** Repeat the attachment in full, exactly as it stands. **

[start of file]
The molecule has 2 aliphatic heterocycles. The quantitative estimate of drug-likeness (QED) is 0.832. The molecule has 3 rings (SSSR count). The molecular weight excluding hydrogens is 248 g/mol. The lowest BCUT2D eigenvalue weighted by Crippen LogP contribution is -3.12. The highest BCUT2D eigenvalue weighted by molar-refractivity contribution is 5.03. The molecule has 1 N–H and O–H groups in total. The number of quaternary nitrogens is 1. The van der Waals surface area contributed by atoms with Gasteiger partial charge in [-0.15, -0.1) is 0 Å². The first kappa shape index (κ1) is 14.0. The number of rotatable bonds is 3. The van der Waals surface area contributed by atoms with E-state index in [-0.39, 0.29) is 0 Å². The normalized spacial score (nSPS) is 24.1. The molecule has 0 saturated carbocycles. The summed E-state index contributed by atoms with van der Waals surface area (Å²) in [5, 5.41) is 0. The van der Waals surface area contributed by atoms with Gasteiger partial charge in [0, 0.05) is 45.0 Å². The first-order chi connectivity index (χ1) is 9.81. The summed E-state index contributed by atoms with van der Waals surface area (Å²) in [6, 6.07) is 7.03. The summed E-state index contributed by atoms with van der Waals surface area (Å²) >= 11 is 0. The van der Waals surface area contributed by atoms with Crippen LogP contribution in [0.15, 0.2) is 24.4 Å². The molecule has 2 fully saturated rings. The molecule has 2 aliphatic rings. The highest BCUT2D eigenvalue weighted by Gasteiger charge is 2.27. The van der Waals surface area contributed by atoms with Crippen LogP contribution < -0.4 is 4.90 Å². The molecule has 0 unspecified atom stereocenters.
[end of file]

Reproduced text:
The molecule has 2 aliphatic heterocycles. The quantitative estimate of drug-likeness (QED) is 0.832. The molecule has 3 rings (SSSR count). The molecular weight excluding hydrogens is 248 g/mol. The lowest BCUT2D eigenvalue weighted by Crippen LogP contribution is -3.12. The highest BCUT2D eigenvalue weighted by molar-refractivity contribution is 5.03. The molecule has 1 N–H and O–H groups in total. The number of quaternary nitrogens is 1. The van der Waals surface area contributed by atoms with Gasteiger partial charge in [-0.15, -0.1) is 0 Å². The first kappa shape index (κ1) is 14.0. The number of rotatable bonds is 3. The van der Waals surface area contributed by atoms with E-state index in [-0.39, 0.29) is 0 Å². The normalized spacial score (nSPS) is 24.1. The molecule has 0 saturated carbocycles. The summed E-state index contributed by atoms with van der Waals surface area (Å²) in [5, 5.41) is 0. The van der Waals surface area contributed by atoms with Gasteiger partial charge in [0, 0.05) is 45.0 Å². The first-order chi connectivity index (χ1) is 9.81. The summed E-state index contributed by atoms with van der Waals surface area (Å²) in [6, 6.07) is 7.03. The summed E-state index contributed by atoms with van der Waals surface area (Å²) >= 11 is 0. The van der Waals surface area contributed by atoms with Crippen LogP contribution in [0.15, 0.2) is 24.4 Å². The molecule has 2 fully saturated rings. The molecule has 2 aliphatic rings. The highest BCUT2D eigenvalue weighted by Gasteiger charge is 2.27. The van der Waals surface area contributed by atoms with Crippen LogP contribution < -0.4 is 4.90 Å². The molecule has 0 unspecified atom stereocenters.